When Hungary’s prime minister had a secret five-hour meeting in a secluded mountain resort with the most powerful person in Poland, he didn’t convene with his counterpart or the Polish president.
Instead he spoke with Jaroslaw Kaczynski, the leader of Poland’s ruling party, a man who has no official government position.
The mysterious meeting recently in a guest house on Poland’s southern border enhanced the perception that Kaczynski, rather than Prime Minister Beata Szydlo or President Andrzej Duda, is the main decision-maker in Poland today, and that, like Hungarian leader Viktor Orban, he might steer his nation down an anti-democratic path.
The 67-year-old Law and Justice party leader, whose identical twin brother Polish President Lech Kaczynski died in a 2010 plane crash in Russia, has been in the Polish public eye since childhood. He and Lech first won fame as child actors in the 1960s. During the 1980s, they embarked on their political careers by joining Nobel Peace Prize laureate Lech Walesa’s anti-communist Solidarity movement.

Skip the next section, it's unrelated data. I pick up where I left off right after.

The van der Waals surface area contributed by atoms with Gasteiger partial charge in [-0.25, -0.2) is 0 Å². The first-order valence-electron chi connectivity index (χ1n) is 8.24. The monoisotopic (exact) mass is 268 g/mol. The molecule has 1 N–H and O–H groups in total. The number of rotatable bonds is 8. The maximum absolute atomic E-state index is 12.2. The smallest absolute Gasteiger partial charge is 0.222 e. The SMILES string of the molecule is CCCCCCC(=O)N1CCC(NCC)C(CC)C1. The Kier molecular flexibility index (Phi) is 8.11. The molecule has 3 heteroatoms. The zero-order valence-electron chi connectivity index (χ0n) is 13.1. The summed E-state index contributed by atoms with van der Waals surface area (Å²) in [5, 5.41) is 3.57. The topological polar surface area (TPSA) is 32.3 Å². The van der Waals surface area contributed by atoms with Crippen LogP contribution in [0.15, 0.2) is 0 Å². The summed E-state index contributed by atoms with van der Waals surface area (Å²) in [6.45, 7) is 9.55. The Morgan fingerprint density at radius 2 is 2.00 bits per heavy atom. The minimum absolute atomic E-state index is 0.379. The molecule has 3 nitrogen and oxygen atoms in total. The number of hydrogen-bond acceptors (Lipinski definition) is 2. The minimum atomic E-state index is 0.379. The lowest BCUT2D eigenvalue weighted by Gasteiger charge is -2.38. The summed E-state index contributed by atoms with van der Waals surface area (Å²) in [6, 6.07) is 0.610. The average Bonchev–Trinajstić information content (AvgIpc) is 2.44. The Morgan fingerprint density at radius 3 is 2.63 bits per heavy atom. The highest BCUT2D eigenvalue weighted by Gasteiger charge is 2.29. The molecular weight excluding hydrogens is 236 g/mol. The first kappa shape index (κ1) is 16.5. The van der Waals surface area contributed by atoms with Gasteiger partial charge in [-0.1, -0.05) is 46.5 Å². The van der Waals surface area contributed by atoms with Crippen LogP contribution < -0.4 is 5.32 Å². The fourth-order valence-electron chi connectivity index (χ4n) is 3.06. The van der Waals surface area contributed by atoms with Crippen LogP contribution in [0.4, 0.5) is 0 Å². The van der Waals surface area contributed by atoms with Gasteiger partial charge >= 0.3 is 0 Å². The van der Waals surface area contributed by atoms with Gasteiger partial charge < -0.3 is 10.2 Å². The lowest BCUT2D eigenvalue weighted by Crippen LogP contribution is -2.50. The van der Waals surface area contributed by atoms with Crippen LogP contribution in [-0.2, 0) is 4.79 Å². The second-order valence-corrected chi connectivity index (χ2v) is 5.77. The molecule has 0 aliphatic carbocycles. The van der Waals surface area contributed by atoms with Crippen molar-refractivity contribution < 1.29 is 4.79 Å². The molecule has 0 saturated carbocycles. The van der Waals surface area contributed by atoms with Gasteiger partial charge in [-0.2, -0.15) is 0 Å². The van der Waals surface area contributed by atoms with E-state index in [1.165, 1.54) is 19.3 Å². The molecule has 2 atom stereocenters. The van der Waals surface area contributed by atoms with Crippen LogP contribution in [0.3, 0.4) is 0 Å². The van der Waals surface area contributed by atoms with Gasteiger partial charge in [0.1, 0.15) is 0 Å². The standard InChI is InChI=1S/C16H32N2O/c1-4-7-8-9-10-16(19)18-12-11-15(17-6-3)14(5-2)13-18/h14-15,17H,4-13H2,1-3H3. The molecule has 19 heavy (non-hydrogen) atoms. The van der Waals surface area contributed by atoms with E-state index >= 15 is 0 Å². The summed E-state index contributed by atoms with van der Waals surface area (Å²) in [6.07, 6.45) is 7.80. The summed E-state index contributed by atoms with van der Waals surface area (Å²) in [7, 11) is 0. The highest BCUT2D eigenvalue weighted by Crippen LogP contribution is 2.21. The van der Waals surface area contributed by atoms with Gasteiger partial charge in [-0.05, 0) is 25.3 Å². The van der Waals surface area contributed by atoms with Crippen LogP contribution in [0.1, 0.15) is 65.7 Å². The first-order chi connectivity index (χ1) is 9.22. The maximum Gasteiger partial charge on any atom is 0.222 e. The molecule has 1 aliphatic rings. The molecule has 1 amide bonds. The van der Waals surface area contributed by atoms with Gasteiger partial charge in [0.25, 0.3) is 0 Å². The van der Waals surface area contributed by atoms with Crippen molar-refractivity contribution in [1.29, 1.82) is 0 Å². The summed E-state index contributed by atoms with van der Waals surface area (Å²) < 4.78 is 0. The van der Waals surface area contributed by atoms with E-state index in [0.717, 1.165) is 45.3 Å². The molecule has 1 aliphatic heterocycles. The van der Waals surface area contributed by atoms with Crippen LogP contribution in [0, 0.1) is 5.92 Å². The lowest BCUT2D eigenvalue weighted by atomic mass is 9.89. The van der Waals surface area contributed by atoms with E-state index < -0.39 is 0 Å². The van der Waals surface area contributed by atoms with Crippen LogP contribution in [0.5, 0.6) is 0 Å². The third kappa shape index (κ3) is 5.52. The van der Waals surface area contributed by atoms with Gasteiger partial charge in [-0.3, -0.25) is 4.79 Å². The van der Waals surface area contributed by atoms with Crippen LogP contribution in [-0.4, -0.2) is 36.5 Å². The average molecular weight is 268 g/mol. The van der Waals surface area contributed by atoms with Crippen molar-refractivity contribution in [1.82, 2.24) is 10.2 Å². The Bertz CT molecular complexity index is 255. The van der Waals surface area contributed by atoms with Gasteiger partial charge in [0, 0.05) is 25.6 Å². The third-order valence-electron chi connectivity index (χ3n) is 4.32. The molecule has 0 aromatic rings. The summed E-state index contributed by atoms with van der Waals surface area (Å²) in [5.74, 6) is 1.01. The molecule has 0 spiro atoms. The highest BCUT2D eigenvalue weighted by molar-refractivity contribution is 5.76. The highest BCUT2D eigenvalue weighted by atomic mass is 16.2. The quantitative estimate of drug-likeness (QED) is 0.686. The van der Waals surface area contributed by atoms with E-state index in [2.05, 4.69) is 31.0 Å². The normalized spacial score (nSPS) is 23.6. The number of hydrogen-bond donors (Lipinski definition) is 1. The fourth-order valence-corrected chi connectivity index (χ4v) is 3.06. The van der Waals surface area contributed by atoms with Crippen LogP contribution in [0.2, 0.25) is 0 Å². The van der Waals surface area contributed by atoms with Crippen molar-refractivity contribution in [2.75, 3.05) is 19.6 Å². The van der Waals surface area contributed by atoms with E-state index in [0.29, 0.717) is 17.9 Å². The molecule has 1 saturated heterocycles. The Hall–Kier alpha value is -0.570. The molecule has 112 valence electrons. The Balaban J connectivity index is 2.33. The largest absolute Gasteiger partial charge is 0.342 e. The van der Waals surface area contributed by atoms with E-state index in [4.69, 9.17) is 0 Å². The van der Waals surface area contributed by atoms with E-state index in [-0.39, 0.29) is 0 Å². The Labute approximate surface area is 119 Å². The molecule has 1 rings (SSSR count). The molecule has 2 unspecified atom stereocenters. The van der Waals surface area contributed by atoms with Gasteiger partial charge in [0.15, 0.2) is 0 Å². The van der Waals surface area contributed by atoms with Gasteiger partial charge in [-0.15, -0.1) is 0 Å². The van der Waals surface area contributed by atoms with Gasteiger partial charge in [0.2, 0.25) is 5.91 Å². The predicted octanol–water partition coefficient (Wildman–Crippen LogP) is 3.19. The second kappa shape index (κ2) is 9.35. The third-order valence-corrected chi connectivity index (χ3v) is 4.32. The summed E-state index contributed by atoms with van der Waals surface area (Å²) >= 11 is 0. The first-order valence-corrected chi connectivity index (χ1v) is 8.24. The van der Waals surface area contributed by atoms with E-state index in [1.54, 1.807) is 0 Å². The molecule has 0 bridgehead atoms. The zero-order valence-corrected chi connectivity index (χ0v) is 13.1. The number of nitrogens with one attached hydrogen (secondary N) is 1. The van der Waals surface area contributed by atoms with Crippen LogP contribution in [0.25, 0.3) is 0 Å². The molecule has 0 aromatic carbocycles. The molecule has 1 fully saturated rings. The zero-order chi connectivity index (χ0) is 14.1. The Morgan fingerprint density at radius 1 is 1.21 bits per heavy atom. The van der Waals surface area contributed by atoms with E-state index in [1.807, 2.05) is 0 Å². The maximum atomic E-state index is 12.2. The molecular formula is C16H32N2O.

But observers say Jaroslaw Kaczynski changed dramatically after the death of his twin.